|Developer(s)||GitHub (subsidiary of Microsoft)|
|Initial release||26 February 2014|
1.60.0 / 8 March 2022
1.61.0-beta0 / 8 March 2022
|Operating system||macOS 10.9 or later, Windows 7 and later, and Linux|
|Type||Source code editor|
|License||MIT License (free software)|
On June 8, 2022, GitHub announced Atom’s end-of-life later that year, on December 15, "in order to prioritize technologies that enable the future of software development", specifically its Github Codespaces and Microsoft's Visual Studio Code.
Atom was (and is) developed by GitHub as a text editor, and served as the basis for the Electron Framework.
Facebook then developed the Nuclide and Atom IDE projects to turn Atom into an integrated development environment (IDE), but development on Nuclide and Atom IDE stopped in December 2018. Development on Atom itself is ongoing.
On June 8, 2022, GitHub announced the expected shutdown of Atom by scheduling archival of all development repositories of Atom by December 15, 2022. Atom's founder, Nathan Sobo, has announced that he's building the "spiritual successor" to Atom, titled Zed.[non-primary source needed] Unlike Atom, Zed will be written in Rust and will not be using the Electron framework.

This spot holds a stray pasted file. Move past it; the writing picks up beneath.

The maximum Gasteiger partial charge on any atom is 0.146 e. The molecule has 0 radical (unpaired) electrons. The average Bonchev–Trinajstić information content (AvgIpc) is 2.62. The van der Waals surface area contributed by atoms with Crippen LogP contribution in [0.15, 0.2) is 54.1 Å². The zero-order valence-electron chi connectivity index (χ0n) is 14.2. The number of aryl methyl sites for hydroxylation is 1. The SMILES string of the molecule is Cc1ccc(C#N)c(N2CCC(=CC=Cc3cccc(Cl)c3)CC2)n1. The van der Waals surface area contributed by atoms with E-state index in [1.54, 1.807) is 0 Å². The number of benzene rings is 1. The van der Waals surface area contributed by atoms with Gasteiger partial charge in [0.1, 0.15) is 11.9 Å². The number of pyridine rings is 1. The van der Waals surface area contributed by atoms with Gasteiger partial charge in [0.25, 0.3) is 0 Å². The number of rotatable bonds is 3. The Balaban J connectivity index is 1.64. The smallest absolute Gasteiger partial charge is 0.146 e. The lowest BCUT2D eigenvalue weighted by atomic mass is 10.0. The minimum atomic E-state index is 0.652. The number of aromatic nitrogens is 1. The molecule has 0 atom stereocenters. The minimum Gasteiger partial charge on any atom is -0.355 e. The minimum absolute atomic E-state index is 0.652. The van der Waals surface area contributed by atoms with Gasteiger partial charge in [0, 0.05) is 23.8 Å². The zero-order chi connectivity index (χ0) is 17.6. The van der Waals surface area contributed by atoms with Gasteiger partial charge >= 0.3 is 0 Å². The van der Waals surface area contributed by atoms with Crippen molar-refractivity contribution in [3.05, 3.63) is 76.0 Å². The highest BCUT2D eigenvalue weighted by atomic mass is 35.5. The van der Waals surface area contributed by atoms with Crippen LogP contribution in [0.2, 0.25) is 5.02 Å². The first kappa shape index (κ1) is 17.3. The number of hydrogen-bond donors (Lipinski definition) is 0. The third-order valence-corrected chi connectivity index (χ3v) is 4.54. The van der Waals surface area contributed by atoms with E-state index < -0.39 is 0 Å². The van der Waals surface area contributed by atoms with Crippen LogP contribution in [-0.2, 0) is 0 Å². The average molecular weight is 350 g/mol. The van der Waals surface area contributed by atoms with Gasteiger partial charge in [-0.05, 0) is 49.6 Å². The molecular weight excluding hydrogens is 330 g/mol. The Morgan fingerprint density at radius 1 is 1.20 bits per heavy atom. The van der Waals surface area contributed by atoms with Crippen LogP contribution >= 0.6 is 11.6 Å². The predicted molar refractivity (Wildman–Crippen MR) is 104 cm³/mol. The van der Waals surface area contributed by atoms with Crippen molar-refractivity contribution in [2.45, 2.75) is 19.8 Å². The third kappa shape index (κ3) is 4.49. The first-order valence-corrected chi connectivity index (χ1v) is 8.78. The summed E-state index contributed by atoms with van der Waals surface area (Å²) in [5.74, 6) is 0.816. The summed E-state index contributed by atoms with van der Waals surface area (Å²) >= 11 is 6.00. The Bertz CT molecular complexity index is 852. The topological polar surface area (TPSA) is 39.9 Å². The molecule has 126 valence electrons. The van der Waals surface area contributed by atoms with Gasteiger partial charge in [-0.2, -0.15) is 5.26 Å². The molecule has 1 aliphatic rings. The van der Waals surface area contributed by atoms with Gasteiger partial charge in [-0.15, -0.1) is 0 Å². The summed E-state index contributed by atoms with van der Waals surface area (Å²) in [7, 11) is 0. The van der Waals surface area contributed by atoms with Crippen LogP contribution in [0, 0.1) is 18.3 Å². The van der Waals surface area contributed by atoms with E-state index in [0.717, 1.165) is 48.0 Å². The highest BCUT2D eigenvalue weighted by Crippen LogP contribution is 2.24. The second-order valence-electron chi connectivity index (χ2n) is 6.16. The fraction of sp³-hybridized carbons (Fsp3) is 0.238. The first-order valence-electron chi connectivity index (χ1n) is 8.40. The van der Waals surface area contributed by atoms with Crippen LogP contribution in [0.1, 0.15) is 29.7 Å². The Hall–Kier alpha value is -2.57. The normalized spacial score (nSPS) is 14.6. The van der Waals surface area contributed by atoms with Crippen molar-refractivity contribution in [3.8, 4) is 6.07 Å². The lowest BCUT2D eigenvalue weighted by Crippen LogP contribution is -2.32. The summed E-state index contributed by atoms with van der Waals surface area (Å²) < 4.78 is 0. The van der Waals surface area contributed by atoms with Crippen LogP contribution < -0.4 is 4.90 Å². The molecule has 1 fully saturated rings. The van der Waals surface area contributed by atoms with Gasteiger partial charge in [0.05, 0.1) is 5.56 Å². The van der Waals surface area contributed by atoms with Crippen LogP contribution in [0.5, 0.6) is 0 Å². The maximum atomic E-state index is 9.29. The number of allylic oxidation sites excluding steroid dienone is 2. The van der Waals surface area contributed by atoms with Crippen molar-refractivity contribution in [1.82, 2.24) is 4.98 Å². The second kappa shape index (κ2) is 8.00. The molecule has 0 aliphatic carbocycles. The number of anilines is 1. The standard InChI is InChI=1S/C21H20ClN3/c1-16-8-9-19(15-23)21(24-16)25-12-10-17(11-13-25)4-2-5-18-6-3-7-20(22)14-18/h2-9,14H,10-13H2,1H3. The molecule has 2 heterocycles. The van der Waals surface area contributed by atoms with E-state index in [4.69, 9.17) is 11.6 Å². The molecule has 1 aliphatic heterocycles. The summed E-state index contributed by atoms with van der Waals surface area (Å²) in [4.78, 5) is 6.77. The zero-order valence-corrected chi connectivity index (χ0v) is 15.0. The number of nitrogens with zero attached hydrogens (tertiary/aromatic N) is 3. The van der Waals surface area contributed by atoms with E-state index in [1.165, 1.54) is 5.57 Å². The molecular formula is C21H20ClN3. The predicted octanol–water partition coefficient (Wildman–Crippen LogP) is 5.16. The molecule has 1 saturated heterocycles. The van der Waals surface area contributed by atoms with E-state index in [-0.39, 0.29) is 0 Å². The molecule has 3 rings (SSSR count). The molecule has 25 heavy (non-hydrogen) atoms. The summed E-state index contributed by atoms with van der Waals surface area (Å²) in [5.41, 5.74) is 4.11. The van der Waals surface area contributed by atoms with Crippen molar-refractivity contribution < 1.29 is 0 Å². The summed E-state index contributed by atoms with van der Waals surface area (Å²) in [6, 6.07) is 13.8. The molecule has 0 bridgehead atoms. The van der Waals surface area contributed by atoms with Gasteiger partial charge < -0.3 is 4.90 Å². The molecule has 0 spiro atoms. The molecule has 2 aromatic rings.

Like most other configurable text editors, Atom enables users to install third-party packages and themes to customize the features and looks of the editor. Packages can be installed, managed and published via Atom's package manager apm. All types of packages, including but not limited to: Syntactic highlighting support for languages other than the default, debuggers, etc. can be installed via apm.
Atom's default packages can apply syntax highlighting for multiple programming languages and file formats.
Initially, extension packages for Atom and anything not part of Atom's core were released under an open-source license. On May 6, 2014, the rest of Atom, including the core application, its package manager, as well as its desktop framework Electron, were released as free and open-source software under the MIT License.
There was initially concern and discussion about two opt-out packages that report various data to external servers. However, those packages are now opt-in with a verbose dialog at the initial launch:
[...] we didn’t build Atom as a traditional web application. Instead, Atom is a specialized variant of Chromium designed to be a text editor rather than a web browser. Every Atom window is essentially a locally-rendered web page.
((cite web)): CS1 maint: url-status (link)
GitHub today announced that it will sunset Atom